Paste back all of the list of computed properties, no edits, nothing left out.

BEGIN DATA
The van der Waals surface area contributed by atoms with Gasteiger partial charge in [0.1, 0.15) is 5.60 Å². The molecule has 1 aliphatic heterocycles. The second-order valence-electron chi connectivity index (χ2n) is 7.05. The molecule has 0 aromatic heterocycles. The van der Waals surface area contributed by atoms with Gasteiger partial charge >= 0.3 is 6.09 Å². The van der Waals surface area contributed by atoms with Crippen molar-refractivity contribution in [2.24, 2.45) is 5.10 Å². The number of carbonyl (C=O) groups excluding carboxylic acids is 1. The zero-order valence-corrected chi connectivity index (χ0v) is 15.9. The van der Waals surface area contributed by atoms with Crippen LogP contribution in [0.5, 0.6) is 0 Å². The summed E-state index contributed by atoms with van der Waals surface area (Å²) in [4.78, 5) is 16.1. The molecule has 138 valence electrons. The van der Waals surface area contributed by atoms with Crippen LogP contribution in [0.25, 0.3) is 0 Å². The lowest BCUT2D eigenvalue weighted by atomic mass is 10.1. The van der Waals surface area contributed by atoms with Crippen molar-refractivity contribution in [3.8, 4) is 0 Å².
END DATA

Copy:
The van der Waals surface area contributed by atoms with Gasteiger partial charge in [0.1, 0.15) is 5.60 Å². The molecule has 1 aliphatic heterocycles. The second-order valence-electron chi connectivity index (χ2n) is 7.05. The molecule has 0 aromatic heterocycles. The van der Waals surface area contributed by atoms with Gasteiger partial charge >= 0.3 is 6.09 Å². The van der Waals surface area contributed by atoms with Crippen molar-refractivity contribution in [2.24, 2.45) is 5.10 Å². The number of carbonyl (C=O) groups excluding carboxylic acids is 1. The zero-order valence-corrected chi connectivity index (χ0v) is 15.9. The van der Waals surface area contributed by atoms with Crippen LogP contribution in [0.5, 0.6) is 0 Å². The summed E-state index contributed by atoms with van der Waals surface area (Å²) in [4.78, 5) is 16.1. The molecule has 138 valence electrons. The van der Waals surface area contributed by atoms with Crippen LogP contribution in [0.25, 0.3) is 0 Å². The lowest BCUT2D eigenvalue weighted by atomic mass is 10.1. The van der Waals surface area contributed by atoms with Crippen molar-refractivity contribution in [3.8, 4) is 0 Å².